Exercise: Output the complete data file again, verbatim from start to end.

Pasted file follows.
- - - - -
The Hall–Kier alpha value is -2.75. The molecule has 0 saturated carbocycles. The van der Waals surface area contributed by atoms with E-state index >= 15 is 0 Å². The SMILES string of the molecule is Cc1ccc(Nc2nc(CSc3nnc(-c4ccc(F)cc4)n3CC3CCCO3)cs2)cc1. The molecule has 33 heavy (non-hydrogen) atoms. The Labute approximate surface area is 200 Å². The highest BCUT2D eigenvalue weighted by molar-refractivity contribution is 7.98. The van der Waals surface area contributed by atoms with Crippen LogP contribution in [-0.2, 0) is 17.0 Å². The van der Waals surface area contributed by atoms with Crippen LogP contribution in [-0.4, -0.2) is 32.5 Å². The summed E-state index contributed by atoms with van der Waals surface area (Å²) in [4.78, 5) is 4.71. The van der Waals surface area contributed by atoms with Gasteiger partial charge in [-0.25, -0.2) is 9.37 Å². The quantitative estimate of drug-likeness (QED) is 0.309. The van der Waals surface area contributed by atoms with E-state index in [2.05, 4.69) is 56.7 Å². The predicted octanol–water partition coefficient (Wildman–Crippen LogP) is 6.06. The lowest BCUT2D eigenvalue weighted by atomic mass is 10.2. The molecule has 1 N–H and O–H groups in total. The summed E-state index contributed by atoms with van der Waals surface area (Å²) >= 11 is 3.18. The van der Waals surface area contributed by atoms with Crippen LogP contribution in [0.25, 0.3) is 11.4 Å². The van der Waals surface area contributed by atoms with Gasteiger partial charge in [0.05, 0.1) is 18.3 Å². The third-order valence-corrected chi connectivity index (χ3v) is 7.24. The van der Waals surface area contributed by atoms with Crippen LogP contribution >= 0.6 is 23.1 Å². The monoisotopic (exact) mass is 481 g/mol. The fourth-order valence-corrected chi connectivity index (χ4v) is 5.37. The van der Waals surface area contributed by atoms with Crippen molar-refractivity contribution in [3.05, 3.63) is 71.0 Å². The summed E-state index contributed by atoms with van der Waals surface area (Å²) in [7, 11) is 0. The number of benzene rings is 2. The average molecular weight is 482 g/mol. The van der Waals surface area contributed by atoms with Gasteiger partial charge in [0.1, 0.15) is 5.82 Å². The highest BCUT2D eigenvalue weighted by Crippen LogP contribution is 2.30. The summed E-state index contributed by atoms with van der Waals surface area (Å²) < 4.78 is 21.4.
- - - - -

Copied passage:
The Hall–Kier alpha value is -2.75. The molecule has 0 saturated carbocycles. The van der Waals surface area contributed by atoms with E-state index >= 15 is 0 Å². The SMILES string of the molecule is Cc1ccc(Nc2nc(CSc3nnc(-c4ccc(F)cc4)n3CC3CCCO3)cs2)cc1. The molecule has 33 heavy (non-hydrogen) atoms. The Labute approximate surface area is 200 Å². The highest BCUT2D eigenvalue weighted by molar-refractivity contribution is 7.98. The van der Waals surface area contributed by atoms with Crippen LogP contribution in [-0.2, 0) is 17.0 Å². The van der Waals surface area contributed by atoms with Crippen LogP contribution in [-0.4, -0.2) is 32.5 Å². The summed E-state index contributed by atoms with van der Waals surface area (Å²) in [4.78, 5) is 4.71. The van der Waals surface area contributed by atoms with Gasteiger partial charge in [-0.25, -0.2) is 9.37 Å². The quantitative estimate of drug-likeness (QED) is 0.309. The van der Waals surface area contributed by atoms with E-state index in [2.05, 4.69) is 56.7 Å². The predicted octanol–water partition coefficient (Wildman–Crippen LogP) is 6.06. The lowest BCUT2D eigenvalue weighted by atomic mass is 10.2. The molecule has 1 N–H and O–H groups in total. The summed E-state index contributed by atoms with van der Waals surface area (Å²) >= 11 is 3.18. The van der Waals surface area contributed by atoms with Crippen LogP contribution in [0.25, 0.3) is 11.4 Å². The van der Waals surface area contributed by atoms with Gasteiger partial charge in [0.05, 0.1) is 18.3 Å². The third-order valence-corrected chi connectivity index (χ3v) is 7.24. The van der Waals surface area contributed by atoms with Crippen LogP contribution >= 0.6 is 23.1 Å². The monoisotopic (exact) mass is 481 g/mol. The fourth-order valence-corrected chi connectivity index (χ4v) is 5.37. The van der Waals surface area contributed by atoms with Crippen molar-refractivity contribution in [3.05, 3.63) is 71.0 Å². The summed E-state index contributed by atoms with van der Waals surface area (Å²) in [7, 11) is 0. The number of benzene rings is 2. The average molecular weight is 482 g/mol. The van der Waals surface area contributed by atoms with Gasteiger partial charge in [0.1, 0.15) is 5.82 Å². The highest BCUT2D eigenvalue weighted by Crippen LogP contribution is 2.30. The summed E-state index contributed by atoms with van der Waals surface area (Å²) < 4.78 is 21.4.